To further probe whether metabolic defects observed in GACI and CALJA might also underlie the calcification phenotype in PXE, we generated primary fibroblast cell lines from patients with confirmed biallelic loss-of-function mutations in ABCC6 (ABCC6Mut/Mut), ENPP1 (ENPP1Mut/Mut), or NT5E (NT5EMut/Mut). The disease-causing mutations were missense, nonsense, frameshift, or deletion (table S1). In contrast to control fibroblasts, ABCC6Mut/Mut cell lines, when cultured to confluency and then stimulated with osteogenic media for 21 days, exhibited fully penetrant but variably severe calcification, as assessed by Alizarin red staining (Fig. 2, A and B; one-tailed Student’s t test, P = 0.045). As previously reported, the same stimulation with osteogenic media is needed to elicit calcification in ENPP1Mut/Mut and NT5EMut/Mut fibroblasts (7). These data demonstrate a cell-autonomous predisposition in ABCC6Mut/Mut cells that requires exogenous provocation for phenotypic expression and validate the use of these cells for further biochemical analysis of the functional consequences of ABCC6 mutations in vitro.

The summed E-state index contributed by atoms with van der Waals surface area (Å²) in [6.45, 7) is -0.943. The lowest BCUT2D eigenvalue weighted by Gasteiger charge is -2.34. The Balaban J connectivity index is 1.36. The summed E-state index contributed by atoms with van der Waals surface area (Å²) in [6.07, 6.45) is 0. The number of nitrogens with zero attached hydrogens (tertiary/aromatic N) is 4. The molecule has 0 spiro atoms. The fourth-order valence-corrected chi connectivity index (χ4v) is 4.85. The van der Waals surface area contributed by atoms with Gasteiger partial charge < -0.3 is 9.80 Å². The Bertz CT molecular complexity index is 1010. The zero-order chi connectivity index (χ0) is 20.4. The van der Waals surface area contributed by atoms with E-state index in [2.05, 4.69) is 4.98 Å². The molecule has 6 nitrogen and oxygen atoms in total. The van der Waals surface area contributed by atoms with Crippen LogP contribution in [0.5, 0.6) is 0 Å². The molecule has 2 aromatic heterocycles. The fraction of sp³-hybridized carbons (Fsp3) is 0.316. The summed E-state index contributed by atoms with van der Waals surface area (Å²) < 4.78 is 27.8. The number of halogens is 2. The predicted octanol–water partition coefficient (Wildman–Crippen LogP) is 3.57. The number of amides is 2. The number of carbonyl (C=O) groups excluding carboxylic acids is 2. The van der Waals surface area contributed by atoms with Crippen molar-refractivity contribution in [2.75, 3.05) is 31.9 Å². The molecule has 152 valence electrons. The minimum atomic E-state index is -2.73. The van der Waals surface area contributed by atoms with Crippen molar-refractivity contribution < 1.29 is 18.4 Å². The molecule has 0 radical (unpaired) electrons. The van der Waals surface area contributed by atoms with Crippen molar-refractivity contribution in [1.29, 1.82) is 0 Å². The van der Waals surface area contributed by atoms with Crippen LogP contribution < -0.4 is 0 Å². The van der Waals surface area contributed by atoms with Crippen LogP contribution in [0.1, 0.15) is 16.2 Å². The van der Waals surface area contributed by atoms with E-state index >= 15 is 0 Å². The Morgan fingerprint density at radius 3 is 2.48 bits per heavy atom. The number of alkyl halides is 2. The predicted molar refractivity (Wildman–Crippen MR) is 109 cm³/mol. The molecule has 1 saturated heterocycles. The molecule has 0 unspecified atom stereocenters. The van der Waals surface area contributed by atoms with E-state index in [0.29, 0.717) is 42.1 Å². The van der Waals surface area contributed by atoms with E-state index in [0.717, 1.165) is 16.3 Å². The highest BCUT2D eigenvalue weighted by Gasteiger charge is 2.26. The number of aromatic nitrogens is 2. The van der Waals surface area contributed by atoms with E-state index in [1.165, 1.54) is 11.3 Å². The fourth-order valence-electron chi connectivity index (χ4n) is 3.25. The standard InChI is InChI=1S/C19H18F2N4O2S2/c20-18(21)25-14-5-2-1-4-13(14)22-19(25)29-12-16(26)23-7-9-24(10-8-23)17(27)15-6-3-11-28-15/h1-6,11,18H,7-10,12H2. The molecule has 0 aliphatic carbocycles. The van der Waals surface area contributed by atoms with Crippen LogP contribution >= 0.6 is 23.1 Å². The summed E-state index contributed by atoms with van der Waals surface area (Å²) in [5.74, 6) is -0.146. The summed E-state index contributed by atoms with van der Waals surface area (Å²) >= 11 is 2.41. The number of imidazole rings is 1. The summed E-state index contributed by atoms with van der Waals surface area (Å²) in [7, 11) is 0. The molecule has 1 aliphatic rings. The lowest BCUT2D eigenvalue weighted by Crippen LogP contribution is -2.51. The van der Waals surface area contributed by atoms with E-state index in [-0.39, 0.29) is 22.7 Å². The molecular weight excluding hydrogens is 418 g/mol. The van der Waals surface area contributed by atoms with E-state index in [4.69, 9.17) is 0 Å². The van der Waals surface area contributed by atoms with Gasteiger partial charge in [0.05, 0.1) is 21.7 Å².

Fig. 2. Evidence for a provoked cell-autonomous defect and alterations in enzymes integral to the extracellular catabolism of ATP in ABCC6 mutant cells.

(A) Primary dermal fibroblasts derived from patients with biallelic mutations in ABCC6 (ABCC6Mut/Mut) calcify in vitro when stimulated with osteogenic media, as indicated by alizarin red staining. Representative images demonstrating the spectrum of calcification are shown. (B) Quantification of the alizarin red staining was determined by colorimetric analysis. One-tailed Student’s t test was performed (P = 0.045). (C to F) Quantification of enzyme activity and gene expression for ENPP1 (ENPP1) and CD73 (NT5E) in primary dermal fibroblasts derived from patients with biallelic mutations in ABCC6, ENPP1, or NT5E. A one-way ANOVA with Tukey’s honest significance difference post hoc analysis was performed. One-way ANOVA: (C) P = 0.001; (D) P = 0.016; (E) P = 3.51 × 10−5; (F) P = 0.038. P values of post hoc comparisons are indicated in the figure.